Review: The Treachery of Beautiful Things by Ruth Francis Long

29 April, 2012 Reviews 18 comments

I received this book for free from NetGalley in exchange for an honest review. This does not affect my opinion of the book or the content of my review.

Review: The Treachery of Beautiful Things by Ruth Francis LongThe Treachery of Beautiful Things by Ruth Francis Long
Series: Standalone
Published by Dial Books for Young Readers on August 16th 2012
Pages: 363
Genres: Fantasy, Young Adult
Format: eARC
Source: NetGalley
Amazon Good BooksBook Depository

A darkly compelling mix of romance, fairy tale, and suspense from a new voice in teen fiction

The trees swallowed her brother whole, and Jenny was there to see it. Now seventeen, she revisits the woods where Tom was taken, resolving to say good-bye at last. Instead, she's lured into the trees, where she finds strange and dangerous creatures who seem to consider her the threat. Among them is Jack, mercurial and magnetic, with secrets of his own. Determined to find her brother, with or without Jack's help, Jenny struggles to navigate a faerie world where stunning beauty masks some of the most treacherous evils, and she's faced with a choice between salvation or sacrifice--and not just her own.

For me, sometimes I rate a book because, objectively, it’s just a really bad book with limited literary quality.  This is not an objective rating and I need to reinforce that before we continue.  It is a subjective reflection on my personal reading experience.

Because the first half of the book, that I read, wasn’t necessarily a poorly written book. If you like fairy fantasy then you will probably enjoy it.  I, for one, enjoy fairies – but not this kind of fairy story, and it’s not the author’s fault.

Long is trying to get back to somewhat old school fairy tale tellings, and in doing so, has returned to many of the themes intrinsic to the fairy mythos – which is moral, physical and spiritual purity of the human which is tested when pitied into the fairy realm where temptations and defilers lurk around every corner.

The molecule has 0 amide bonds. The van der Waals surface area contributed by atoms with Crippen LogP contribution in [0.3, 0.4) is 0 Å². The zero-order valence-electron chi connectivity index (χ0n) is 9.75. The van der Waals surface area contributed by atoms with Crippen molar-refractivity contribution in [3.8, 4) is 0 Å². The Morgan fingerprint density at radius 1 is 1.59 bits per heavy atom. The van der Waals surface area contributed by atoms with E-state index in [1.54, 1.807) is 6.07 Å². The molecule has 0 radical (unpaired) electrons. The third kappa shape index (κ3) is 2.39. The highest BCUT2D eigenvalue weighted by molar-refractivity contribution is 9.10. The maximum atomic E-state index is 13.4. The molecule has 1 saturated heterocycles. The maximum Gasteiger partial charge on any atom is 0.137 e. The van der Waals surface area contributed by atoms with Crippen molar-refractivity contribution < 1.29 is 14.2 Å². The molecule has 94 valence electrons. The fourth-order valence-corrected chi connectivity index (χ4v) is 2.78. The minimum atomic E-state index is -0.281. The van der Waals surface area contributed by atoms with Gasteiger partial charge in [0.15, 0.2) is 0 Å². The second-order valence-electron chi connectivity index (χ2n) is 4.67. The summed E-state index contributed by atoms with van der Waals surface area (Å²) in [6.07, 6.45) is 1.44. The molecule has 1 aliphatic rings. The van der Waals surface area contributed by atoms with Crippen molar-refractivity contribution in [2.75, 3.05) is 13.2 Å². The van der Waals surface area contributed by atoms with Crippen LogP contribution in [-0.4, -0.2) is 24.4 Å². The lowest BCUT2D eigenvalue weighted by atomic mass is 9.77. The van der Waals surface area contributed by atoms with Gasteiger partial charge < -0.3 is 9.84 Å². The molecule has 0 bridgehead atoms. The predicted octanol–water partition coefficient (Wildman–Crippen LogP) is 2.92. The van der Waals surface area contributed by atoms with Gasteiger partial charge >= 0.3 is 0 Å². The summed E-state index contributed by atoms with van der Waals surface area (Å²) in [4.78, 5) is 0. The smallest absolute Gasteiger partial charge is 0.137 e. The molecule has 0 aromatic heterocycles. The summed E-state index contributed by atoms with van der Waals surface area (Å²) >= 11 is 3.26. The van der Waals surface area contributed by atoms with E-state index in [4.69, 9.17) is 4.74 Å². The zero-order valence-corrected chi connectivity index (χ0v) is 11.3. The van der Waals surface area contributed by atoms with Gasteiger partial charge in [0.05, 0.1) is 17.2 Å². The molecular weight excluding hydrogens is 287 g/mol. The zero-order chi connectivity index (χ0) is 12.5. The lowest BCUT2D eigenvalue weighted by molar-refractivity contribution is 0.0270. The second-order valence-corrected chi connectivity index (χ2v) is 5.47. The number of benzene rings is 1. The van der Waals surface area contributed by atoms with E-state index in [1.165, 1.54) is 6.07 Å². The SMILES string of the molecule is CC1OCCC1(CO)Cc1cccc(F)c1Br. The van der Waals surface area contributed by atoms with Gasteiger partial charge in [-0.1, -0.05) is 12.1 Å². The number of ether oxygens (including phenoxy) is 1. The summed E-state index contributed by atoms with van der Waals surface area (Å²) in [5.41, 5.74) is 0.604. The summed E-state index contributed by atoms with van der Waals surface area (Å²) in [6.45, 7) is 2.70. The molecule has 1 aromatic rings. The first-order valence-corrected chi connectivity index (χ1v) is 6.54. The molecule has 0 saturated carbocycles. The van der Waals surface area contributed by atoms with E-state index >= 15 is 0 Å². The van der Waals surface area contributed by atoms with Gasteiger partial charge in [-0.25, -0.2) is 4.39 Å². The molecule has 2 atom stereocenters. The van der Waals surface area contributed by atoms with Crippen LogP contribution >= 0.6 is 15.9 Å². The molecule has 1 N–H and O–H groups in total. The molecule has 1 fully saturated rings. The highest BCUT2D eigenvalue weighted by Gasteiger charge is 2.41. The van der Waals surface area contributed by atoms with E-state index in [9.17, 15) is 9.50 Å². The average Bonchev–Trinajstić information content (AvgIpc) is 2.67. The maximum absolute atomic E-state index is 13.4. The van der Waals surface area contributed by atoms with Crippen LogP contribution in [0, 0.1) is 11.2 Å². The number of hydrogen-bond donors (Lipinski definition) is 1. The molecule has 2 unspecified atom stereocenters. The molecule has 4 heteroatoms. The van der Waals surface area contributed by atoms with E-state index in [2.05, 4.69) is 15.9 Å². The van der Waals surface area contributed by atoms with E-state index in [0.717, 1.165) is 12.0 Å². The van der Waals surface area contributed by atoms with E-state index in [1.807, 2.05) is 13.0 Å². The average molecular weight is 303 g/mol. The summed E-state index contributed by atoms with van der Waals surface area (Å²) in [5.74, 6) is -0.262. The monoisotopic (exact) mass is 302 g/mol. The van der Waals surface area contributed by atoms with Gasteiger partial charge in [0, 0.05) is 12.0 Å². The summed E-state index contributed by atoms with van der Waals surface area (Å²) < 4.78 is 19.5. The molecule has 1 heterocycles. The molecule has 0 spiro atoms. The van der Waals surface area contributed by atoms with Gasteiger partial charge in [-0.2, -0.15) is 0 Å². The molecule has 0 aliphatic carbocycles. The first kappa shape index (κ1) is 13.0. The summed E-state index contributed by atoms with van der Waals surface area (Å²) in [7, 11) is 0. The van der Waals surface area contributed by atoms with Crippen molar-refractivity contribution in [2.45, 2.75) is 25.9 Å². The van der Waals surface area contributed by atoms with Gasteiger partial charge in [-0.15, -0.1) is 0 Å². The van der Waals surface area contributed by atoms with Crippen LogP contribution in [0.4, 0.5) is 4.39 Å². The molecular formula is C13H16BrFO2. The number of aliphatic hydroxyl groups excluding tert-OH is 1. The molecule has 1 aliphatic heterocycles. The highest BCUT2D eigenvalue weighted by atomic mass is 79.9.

Don’t eat their food, don’t dance with them (cause you know what dancing leads to…) don’t corrupt yourself by lying with the fairy king.  The counter balance to that is that through love, moral goodness (restraint for evil temptations) and by having a pure heart – you can triumph over the wicked, corrupt fae.

All a lovely story if that’s your thing, but it isn’t mine.  I don’t do distressed damsels at risk of having their virginity frisked and proving to all that their mighty heart can not be conquered by evil because she’s just so GOOD and PURE.  Look at her rescue that baby!  Look how vulnerable she is one minute but protecting innocent children the next!

It really is my fault.  I should have paid more attention to the cover.  I mean, take a good look at that thing for a second.

The Treachery of Beautiful Things

I mean, look at it!  She’s wearing a white fru-fru dress while walking through a forest, clutching blooming flowers to her lower body and looking flustered and scared.  I couldn’t have picked a better way of depicting maidenhood if I’d taped a real hymen to the front cover.  I need to learn to pay attention!

Just about everything that happens to our protagonist, from the moment she steps into fairy, is a sex metaphor she must escape from.  And if that kind of repressed expression of female sexuality speaks to you then please try this book.  But at the point in which a handsome man kisses her and she LOSES HER SOUL, and Oberon shows up as one of the big antagonists promising to deflower her because she’s just so pure and good – well, that’s the point at which my upchuck reflex goes into overdrive and I mentally check out.